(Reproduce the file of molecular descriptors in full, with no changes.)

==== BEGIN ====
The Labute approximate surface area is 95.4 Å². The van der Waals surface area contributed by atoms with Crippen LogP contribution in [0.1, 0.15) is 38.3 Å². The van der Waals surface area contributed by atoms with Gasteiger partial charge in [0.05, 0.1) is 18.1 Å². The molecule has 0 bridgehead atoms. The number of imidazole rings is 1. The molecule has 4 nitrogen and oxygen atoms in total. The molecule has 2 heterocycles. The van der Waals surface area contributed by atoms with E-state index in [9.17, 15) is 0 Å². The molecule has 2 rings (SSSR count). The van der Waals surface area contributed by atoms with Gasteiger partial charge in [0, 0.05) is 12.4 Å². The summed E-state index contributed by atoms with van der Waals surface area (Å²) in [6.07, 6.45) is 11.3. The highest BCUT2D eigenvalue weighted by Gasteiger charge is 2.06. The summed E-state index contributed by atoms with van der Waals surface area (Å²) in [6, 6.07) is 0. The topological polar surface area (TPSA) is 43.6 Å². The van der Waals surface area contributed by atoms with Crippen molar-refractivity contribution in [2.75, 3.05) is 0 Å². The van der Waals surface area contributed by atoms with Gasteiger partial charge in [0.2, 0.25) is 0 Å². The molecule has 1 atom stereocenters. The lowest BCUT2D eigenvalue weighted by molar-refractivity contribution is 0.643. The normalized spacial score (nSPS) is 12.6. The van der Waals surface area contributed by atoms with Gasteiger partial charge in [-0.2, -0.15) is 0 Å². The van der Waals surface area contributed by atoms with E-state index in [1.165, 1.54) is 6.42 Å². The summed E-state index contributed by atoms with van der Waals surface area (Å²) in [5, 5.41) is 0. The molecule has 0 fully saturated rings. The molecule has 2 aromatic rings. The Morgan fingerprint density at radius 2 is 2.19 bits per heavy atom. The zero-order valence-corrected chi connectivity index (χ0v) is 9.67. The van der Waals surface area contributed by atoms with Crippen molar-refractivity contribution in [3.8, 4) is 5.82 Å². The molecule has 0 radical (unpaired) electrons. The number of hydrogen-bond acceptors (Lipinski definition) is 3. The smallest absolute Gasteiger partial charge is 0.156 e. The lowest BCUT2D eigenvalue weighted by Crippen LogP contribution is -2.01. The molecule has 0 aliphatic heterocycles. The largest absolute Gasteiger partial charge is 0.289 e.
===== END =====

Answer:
The Labute approximate surface area is 95.4 Å². The van der Waals surface area contributed by atoms with Crippen LogP contribution in [0.1, 0.15) is 38.3 Å². The van der Waals surface area contributed by atoms with Gasteiger partial charge in [0.05, 0.1) is 18.1 Å². The molecule has 0 bridgehead atoms. The number of imidazole rings is 1. The molecule has 4 nitrogen and oxygen atoms in total. The molecule has 2 heterocycles. The van der Waals surface area contributed by atoms with E-state index in [9.17, 15) is 0 Å². The molecule has 2 rings (SSSR count). The van der Waals surface area contributed by atoms with Gasteiger partial charge in [0, 0.05) is 12.4 Å². The summed E-state index contributed by atoms with van der Waals surface area (Å²) in [6.07, 6.45) is 11.3. The highest BCUT2D eigenvalue weighted by Gasteiger charge is 2.06. The summed E-state index contributed by atoms with van der Waals surface area (Å²) in [6, 6.07) is 0. The topological polar surface area (TPSA) is 43.6 Å². The van der Waals surface area contributed by atoms with Crippen molar-refractivity contribution in [2.75, 3.05) is 0 Å². The van der Waals surface area contributed by atoms with Gasteiger partial charge in [0.2, 0.25) is 0 Å². The molecule has 1 atom stereocenters. The lowest BCUT2D eigenvalue weighted by molar-refractivity contribution is 0.643. The normalized spacial score (nSPS) is 12.6. The van der Waals surface area contributed by atoms with Gasteiger partial charge in [-0.2, -0.15) is 0 Å². The van der Waals surface area contributed by atoms with E-state index in [1.165, 1.54) is 6.42 Å². The summed E-state index contributed by atoms with van der Waals surface area (Å²) in [5, 5.41) is 0. The molecule has 0 fully saturated rings. The molecule has 2 aromatic rings. The Morgan fingerprint density at radius 2 is 2.19 bits per heavy atom. The zero-order valence-corrected chi connectivity index (χ0v) is 9.67. The van der Waals surface area contributed by atoms with Crippen molar-refractivity contribution in [3.8, 4) is 5.82 Å². The molecule has 0 radical (unpaired) electrons. The number of hydrogen-bond acceptors (Lipinski definition) is 3. The smallest absolute Gasteiger partial charge is 0.156 e. The lowest BCUT2D eigenvalue weighted by Crippen LogP contribution is -2.01. The molecule has 0 aliphatic heterocycles. The largest absolute Gasteiger partial charge is 0.289 e.